John Doue wrote:
Paul B. Gallagher wrote:
How do I block e-mail from a certain e-mail address? I have seamonkey
and pop mail sbcglobal.net.
Two basic approaches:
1) If your ISP offers this option, set up a filter on the server so
the messages get trashed before you ever download them. This may be
2) Set up a filter on your local machine that moves the targeted
messages to trash whenever you download them. Ideally, it also marks
them as read. Click the account name in the folder list and choose
"Manage message filters."
The advantage of the first option is efficiency/elegance -- you don't
waste time and resources downloading and then trashing them, and you
can't possibly be annoyed by something you never see. The disadvantage
is that it's permanent and unrecoverable (unless we're talking about a
system that doesn't purge messages from trash until they've been there
for a week or so).
The advantage of the second option is that you can periodically scan
through your trash to make sure you're not filtering legitimate
messages; as above, this relies on your trash-emptying settings. For
example, my machine is set to empty trash on exit, so if I want the
opportunity to review, I have to either do so before exiting or filter
to junk, where messages survive for a week. The disadvantage of the
second option, conversely, is that you spend time and resources
downloading junk, and you might be tempted to view it and aggravate
I agree with this analysis but I would suggest a third approach as an
alternative to the first Paul suggests since I believe (might be wrong
though) most ISPs limit the filtering possibility to Web mail.
Various ISPs offer the user various capabilities; since I'm not an
sbcglobal subscriber I can only speculate.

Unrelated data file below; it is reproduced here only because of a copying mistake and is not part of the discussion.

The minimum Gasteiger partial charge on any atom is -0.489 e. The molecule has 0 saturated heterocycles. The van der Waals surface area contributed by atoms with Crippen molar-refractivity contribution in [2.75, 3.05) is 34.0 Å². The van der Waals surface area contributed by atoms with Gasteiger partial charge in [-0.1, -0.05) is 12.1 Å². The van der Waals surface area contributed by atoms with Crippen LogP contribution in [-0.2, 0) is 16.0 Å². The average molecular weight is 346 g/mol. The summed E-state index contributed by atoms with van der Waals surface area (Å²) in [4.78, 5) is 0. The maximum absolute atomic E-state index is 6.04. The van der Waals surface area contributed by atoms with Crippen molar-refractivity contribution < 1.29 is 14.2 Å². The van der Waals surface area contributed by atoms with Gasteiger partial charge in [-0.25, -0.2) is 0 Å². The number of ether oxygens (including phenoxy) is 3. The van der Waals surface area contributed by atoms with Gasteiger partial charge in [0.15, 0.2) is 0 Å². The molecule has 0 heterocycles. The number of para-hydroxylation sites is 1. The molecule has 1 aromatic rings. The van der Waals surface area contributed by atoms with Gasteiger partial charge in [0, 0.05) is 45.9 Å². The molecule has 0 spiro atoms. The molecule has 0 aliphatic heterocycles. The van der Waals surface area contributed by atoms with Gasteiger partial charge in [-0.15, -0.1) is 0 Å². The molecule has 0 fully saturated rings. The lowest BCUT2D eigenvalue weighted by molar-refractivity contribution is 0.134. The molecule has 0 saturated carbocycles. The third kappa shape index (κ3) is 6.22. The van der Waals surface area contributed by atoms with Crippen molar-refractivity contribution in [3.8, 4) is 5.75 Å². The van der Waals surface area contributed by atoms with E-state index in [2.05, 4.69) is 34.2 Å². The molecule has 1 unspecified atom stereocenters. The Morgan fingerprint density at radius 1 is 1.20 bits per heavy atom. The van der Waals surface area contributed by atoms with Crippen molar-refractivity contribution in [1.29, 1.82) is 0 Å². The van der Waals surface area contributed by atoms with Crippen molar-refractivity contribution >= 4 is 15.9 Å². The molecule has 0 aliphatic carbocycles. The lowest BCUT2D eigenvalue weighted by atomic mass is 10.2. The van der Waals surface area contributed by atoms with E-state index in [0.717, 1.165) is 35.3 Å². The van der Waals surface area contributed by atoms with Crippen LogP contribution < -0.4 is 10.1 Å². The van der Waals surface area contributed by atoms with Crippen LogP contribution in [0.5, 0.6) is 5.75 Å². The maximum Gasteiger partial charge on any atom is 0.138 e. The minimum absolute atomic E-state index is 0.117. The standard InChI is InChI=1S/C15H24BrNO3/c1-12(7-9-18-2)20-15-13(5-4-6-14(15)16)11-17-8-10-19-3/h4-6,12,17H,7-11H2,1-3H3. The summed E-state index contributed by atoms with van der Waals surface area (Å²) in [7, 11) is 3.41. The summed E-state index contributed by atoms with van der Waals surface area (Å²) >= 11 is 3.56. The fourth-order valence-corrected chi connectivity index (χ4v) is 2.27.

In my case, my company's web host (Hostway) affords the ability to view
email through a webmail interface or to download it by the conventional
POP method. I can even do both with a particular message -- view it
through the webmail interface, leave it in the Inbox, and then download
it later through POP mail.
They also offer a customizable filtering system called CleanMail Plus,
whereby I can white- or blacklist potential senders, overriding their
general spam-filtering system. And I can set the aggressiveness of the
spam-filtering system as well.
To get my mail, I personally subscribe to a mail service (spamcop) which
provides a lot of possibilities. Among them, the possibility to block
certain addresses. The corresponding emails (along with emails
considered as spam by spamcop) are stored on a specific directory of the
server for a certain period of time (not sure, but 30 days I believe)
with the possibility to release them. The user just needs to visit
spamcop site to review and decide on the necessary action.
In spamcop settings, it is possible to stipulate a periodic reporting of
such held mail which helps the user review held mail without having to
Of course, I have no interest in advertizing spamcop, I am just a very
satisfied user. And of course also, there is a cost for this service
(around $30.00 IIRC), well worth it in my opinion.
And the end of the day, this approach combines the advantages of the two
offered by Paul. But unless you are willing to take the risk of missing
some emails which could be important, some time has to be dedicated, one
way or the other, to the reviewing emails ...
I generally try to limit my use of filtering on the server because of
its unrecoverability. With a broadband connection, it's little skin off
my nose to download and filter to junk, and I do periodically scan the
subject/author lines in the junk folder to make sure I'm not filtering
legitimate messages. I have a dozen or so addresses blacklisted on the
server, but those people have gone above and beyond the call of doody
and earned this treatment.
Our ISP's spam filter does a pretty good job; with SM's Junk folder set
to purge messages when they reach an age of seven days, it normally has
30-40 messages awaiting deletion, with an overall traffic level of
300-400 incoming messages per business day and 100 per day on weekends.
War doesn't determine who's right, just who's left.
Paul B. Gallagher
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